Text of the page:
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The Department of International Studies prepares you for the increasingly complex and interconnected world of the 21st century. Whether you are passionate about human rights, media, education, the environment, or public health, when you pursue an International Studies degree at IU you will learn how to analyze these global issues through a multidisciplinary context and acquire the skills required of tomorrow’s global leaders. Additionally, you will develop deep knowledge of at least one region outside the US, and fluency in another language. An integral part of the School of Global and International Studies, the department offers Bachelor of Arts and Bachelor of Science degrees as well as graduate degrees. Our students go on to meaningful careers in government, NGOs, corporations, foundations, media outlets, and policy institutes; but most importantly, emerge from our department as ethical citizens of the world.

Recent Publications by International Studies Faculty

In Paying for Climate Change, Stephen Macekura argues counter intuitively that the Trump Administration’s climate policy is not that different from his predecessors' in one crucial respect: an ongoing refusal to provide financial aid to help poorer countries contend with climate change. His article appears on Bunk, a new history website featuring insight into contemporary issues.


In November, Professor Padraic Kenney published Dance in Chains:Political Imprisonment in the Modern World, "the first book to trace the history of modern political imprisonment from its origins in the mid-nineteenth century."



International Studies + Army ROTC = Global Fluency

Improve your Global Aptitude. As a U.S. Army officer, you will enhance your global leadership and cross-cultural competency. This will make you much more competitive and significantly improve your long-term career opportunities. Fully funded tuition scholarships are available for qualified applicants via IU Army ROTC. An IU Army ROTC scholarship is your ticket to a debt free education, guaranteed job place (full or part-time), and access to the best leadership development course in the world.



Lecture: "International Legal Responses to Mass Atrocities: Progress and Challenges"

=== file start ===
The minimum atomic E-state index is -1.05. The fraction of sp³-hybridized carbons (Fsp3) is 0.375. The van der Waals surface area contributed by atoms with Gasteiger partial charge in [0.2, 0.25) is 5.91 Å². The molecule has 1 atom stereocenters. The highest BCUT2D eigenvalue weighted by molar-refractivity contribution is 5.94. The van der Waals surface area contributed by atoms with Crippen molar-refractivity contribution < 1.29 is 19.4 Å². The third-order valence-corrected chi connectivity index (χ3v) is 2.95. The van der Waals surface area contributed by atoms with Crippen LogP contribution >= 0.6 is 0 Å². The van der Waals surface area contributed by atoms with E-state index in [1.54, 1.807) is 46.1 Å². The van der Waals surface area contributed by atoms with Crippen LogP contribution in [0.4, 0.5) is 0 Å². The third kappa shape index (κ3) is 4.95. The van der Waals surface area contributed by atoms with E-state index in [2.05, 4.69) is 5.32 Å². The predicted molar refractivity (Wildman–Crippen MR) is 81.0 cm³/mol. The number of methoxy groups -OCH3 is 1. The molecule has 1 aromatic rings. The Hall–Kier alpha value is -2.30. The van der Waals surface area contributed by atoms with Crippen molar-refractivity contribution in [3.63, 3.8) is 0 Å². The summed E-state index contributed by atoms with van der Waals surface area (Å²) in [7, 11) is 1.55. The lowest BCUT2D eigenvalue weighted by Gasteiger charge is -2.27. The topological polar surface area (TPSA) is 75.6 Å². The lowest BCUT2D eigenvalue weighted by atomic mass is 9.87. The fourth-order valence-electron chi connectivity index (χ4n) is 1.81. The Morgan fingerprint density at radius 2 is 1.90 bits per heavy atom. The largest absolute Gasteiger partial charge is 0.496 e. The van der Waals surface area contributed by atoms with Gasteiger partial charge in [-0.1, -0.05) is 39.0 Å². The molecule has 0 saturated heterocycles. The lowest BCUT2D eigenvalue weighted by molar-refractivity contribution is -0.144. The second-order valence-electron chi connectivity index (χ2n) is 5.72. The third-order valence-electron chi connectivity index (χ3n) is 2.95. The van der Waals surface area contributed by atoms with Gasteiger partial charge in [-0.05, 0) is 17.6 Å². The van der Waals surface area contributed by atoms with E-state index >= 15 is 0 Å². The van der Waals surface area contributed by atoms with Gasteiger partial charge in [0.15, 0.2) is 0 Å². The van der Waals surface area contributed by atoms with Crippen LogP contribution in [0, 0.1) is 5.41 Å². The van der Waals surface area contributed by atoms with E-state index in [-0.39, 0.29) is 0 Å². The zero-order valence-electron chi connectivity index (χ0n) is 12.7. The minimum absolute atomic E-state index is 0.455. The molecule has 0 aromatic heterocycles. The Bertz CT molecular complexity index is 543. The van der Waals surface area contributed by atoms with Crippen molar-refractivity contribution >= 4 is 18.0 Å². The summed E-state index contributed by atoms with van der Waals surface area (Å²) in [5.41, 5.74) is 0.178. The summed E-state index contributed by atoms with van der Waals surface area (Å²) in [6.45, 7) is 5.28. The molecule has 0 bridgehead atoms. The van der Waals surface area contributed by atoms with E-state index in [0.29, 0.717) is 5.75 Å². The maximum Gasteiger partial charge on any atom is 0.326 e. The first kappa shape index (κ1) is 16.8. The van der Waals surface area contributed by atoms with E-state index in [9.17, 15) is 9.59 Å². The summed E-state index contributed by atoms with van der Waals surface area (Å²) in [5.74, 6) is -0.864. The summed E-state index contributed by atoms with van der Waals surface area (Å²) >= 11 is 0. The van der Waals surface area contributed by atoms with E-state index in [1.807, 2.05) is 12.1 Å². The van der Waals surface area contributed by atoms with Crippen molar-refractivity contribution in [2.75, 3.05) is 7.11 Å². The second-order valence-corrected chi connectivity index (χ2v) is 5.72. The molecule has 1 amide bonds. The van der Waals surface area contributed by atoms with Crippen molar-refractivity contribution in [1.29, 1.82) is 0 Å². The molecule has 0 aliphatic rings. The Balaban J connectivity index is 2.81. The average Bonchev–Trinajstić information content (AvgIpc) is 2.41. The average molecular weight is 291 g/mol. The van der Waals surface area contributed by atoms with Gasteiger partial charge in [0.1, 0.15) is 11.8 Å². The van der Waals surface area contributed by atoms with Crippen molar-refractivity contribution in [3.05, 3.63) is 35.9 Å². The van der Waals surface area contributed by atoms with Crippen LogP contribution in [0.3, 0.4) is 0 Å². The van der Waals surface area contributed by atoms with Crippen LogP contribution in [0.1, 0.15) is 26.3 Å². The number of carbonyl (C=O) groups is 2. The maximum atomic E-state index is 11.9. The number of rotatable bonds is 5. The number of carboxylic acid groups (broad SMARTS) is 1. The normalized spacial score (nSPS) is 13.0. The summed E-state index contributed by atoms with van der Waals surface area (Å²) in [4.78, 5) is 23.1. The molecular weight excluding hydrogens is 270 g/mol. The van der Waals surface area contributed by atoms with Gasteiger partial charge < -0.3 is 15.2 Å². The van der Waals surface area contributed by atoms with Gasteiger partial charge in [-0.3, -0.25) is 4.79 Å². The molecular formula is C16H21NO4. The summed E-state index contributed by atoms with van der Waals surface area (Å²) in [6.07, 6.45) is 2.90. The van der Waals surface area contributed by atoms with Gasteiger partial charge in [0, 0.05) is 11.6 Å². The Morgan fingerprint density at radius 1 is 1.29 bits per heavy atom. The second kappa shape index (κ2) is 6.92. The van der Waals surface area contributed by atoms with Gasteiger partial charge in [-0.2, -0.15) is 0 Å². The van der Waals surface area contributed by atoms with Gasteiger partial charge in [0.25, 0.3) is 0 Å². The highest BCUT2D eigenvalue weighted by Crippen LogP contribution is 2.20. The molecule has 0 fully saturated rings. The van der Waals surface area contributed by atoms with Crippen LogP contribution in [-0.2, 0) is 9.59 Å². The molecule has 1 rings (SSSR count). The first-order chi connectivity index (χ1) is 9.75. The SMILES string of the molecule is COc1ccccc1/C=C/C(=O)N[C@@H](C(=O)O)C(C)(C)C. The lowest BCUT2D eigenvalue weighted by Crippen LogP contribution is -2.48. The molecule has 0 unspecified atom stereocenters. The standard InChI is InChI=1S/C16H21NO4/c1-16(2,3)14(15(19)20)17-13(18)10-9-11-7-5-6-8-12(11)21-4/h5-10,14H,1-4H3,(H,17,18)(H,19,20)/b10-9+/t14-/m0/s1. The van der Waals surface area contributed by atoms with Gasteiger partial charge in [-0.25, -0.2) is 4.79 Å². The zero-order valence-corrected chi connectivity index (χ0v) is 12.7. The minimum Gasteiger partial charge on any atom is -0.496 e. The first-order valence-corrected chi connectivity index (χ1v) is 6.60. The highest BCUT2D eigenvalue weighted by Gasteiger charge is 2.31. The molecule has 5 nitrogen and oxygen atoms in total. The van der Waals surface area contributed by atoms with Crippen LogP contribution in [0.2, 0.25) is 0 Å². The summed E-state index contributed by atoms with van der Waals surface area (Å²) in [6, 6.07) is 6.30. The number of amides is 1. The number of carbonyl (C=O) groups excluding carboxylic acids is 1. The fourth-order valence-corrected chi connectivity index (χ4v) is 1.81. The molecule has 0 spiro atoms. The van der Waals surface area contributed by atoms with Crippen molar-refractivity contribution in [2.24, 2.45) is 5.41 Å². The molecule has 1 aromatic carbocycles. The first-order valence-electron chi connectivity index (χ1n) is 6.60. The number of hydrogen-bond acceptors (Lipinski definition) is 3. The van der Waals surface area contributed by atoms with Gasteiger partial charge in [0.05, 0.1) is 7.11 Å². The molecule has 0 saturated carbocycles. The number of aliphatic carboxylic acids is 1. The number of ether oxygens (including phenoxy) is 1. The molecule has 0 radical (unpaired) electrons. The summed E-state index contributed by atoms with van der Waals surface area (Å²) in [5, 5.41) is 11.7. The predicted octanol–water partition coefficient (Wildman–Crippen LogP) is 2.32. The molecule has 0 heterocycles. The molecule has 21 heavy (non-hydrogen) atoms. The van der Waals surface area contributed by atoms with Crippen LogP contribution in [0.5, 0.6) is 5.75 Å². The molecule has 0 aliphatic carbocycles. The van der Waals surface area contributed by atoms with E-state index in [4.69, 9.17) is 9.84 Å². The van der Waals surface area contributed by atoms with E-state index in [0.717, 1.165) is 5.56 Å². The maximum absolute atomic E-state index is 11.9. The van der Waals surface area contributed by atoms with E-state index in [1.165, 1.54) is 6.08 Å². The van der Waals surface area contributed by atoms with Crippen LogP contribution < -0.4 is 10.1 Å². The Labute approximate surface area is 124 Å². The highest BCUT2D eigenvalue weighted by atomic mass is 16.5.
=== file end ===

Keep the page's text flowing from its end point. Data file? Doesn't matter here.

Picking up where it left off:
Monday, February 12, 7:00 - 08:30 PM
GISB Auditorium

Todd Buchwald, senior lawyer at the U.S. Department of State, will be presenting his lecture in the Global and International Studies Building Auditorium. For more information, please email


CAHI-sponsored Events

What Can Latin American Cinema Teach Us About Globalization?
Thursday, March 1 (4pm, Oak Room, IMU)
presented by Srđa Popović

Laughtivism: The Power of Political Satire Today
Friday, March 2 (7:30pm, Fine Arts 015)
presented by Srđa Popović and Sophia McClennen

Srđa Popović is a Serbian political activist, whose own satirical work helped hasten the fall of Slobodan Milošević

Sophia McClennen is Associate Director of the School of International Affairs and Director of the Center for Global Studies at Penn State, and author of two books on political satire


How Once a Dangerous Idea of Floating Exchange Rates Replaced the Bretton Woods System: Ideas, Interests, and International Institutional Change
March 9, 10:30-12:00, Woodburn Hall room 218
(Youn Ki, Miami University)

Until the mid-1960s, American political and business elites regarded “fixed exchange rates as graven in stone and beyond the tampering of mere mortals.”[1] American elites considered floating the dollar as tantamount to a return to U.S. isolationism and the international disorder which characterized the 1930s. However, the United States embraced the idea of currency flexibility by the early 1970s, catalyzing the emergence and development of a new floating exchange regime. This study examines the transition from the Bretton Woods system to a floating regime by focusing on the role of ideas, interests, and temporality.

[1] Joanne S. Gowa, Closing the Gold Window: Domestic Politics and the End of Bretton Woods, Cornell Studies in Political Economy (Ithaca: Cornell University Press, 1983), 133

From Selma to Moscow: How Human Rights Activists Transformed U.S. Foreign Policy
Thursday, March 22nd, 4:30 PM
Psychology Building, Room 101

Sarah B Snyder, Associate Professor of History at the School of International Service, will be presenting her talk on Thursday, March 22nd in the Psychology Building. Details of her work are available on her website.